All women had undergone TV-USG and diagnostic or surgical hysteroscopy for the diagnosis and treatment of diverse uterine conditions at the Seoul National University Hospital from December 2014 through March 2016. Each patient met one of the following inclusion criteria: (1) asymptomatic, with endometrial thickness ≥5 mm; (2) abnormal uterine bleeding (AUB), as reported by patient, with endometrial thickness <5 mm; (3) AUB, as reported by patient, with endometrial thickness ≥5 mm; or (4) asymptomatic, with abnormal endometrial lesions, including endometrial polyp, identified by TV-USG.
Diagnostic hysteroscopy was performed in the outpatient clinic by gynecologists using a 5-mm hysteroscope (2140, Richard Wolf Medical Instruments Corp., Vernon Hills, IL, USA). For distension of the uterine cavity, a normal saline infusion was used. If an endometrial lesion was identified, and if it was determined to be necessary by the gynecologist performing the hysteroscopy, an immediate outpatient hysteroscopic polypectomy or procedure was performed.
In the case of a large polyp, severe endometrial stenosis, or when the patient was unable to tolerate the procedure, a deferred inpatient surgical hysteroscopy was performed under monitored an aesthesia care. A 10-mm resectoscope (Karl Storz Endoskope, Tuttlingen, Germany) was used for the surgical procedure, and urosol was used as the distension medium. In each patient, evaluation of the endocervical canal, endometrial surface, tubal ostia, endometrial polyps, myomas and synechia was performed. In all cases, the resected lesion was sent for histological examination.
Clinicopathologic data, ultrasound and hysteroscopic findings were collected from medical records retrospectively. The following variables were included: age, body mass index (BMI), TMX treatment duration, stage of breast cancer, breast tumour size and hormone status, history of chemotherapy treatment, history of CIA, presence of menstruation, endometrial thickness, and presence of AUB. Statistical analysis was performed with IBM SPSS ver. 20.0 (IBM Corp., Armonk, NY, USA). Age, BMI, duration of TMX treatment, and endometrial thickness were compared using Student's t-test. Breast cancer stage, breast tumor size, presence of menstruation, and presence of AUB were compared using the chi-square test. P-values <0.05 were considered significant.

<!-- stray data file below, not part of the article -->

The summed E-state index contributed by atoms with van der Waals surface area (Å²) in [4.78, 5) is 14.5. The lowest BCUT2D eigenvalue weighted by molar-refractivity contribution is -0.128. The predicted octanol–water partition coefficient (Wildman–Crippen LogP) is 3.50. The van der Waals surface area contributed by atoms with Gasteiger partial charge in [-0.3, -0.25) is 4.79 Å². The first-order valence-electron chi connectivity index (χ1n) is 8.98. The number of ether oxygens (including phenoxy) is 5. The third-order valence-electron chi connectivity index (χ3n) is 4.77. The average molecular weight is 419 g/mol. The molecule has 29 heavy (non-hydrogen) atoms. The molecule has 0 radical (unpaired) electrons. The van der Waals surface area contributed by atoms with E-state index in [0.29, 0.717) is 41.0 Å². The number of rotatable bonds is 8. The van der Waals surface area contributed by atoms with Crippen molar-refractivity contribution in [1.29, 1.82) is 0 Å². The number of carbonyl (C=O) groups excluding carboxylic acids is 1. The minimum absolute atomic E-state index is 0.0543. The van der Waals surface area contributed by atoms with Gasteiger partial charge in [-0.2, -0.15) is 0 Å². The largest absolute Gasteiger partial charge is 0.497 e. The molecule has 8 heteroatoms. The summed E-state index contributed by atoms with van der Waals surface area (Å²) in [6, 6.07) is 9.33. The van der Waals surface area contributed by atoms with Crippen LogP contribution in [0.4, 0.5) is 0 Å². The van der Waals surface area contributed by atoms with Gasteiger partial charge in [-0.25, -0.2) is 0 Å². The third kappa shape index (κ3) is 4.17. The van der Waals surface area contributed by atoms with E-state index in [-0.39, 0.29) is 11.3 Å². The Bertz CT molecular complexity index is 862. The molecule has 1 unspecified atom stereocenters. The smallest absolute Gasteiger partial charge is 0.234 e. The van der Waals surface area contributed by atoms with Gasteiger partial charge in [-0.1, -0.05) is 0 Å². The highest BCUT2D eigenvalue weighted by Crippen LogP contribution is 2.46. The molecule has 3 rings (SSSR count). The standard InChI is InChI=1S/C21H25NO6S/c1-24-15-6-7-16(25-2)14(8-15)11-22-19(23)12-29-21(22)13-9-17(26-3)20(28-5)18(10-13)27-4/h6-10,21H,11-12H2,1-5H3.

Results

Demographic and clinicopathologic characteristics of 120 premenopausal patients with a history of breast cancer and subsequent TMX therapy are shown in Table 1. The mean age of the patients was 44 years (range, 27 to 50 years). The mean BMI was 22.4±5.5 kg/m2, and the median duration of TMX treatment was 3 years (range, 0 to 10 years). Most of the patients were diagnosed with breast cancer at an early stage: 14.2% (n=17), stage 0; 44.2% (n=53), stage I; 32.5% (n=39), stage II; and 9.2% (n=11), stage III. As expected, almost all of the patients (96.7%, n=116) were ER-positive, and 83.3% (n=100) were progesterone receptor-positive, whereas 64.2% (n=77) were human epidermal growth factor receptor 2-positive. Moreover, 47.5% (n=57) of the patients received cytotoxic chemotherapy before or after breast surgery, and of those, 96.5% (55/57) experienced CIA.
Regarding their uterine health, 25.0% (n=30) of the patients presented with AUB, and the mean patient endometrial thickness, as evaluated by TV-USG, was 11 mm (range, 3 to 30 mm). For all of the patients, the indication of hysteroscopy and histologic diagnosis of resected lesions are summarized in Table 2. Among 120 patients, 44.2% (n=53) were asymptomatic with an endometrial thickness ≥5 mm, as assessed by TV-USG. Of the patients that reported AUB symptoms, TV-USG showed that 5% (n=6) had an endometrial thickness <5 mm, whereas 20% (n=24) showed an endometrial thickness ≥5 mm. Finally, TV-USG revealed that 30.8% (n=37) of asymptomatic patients actually had an abnormal endometrial lesion, such as a polyp.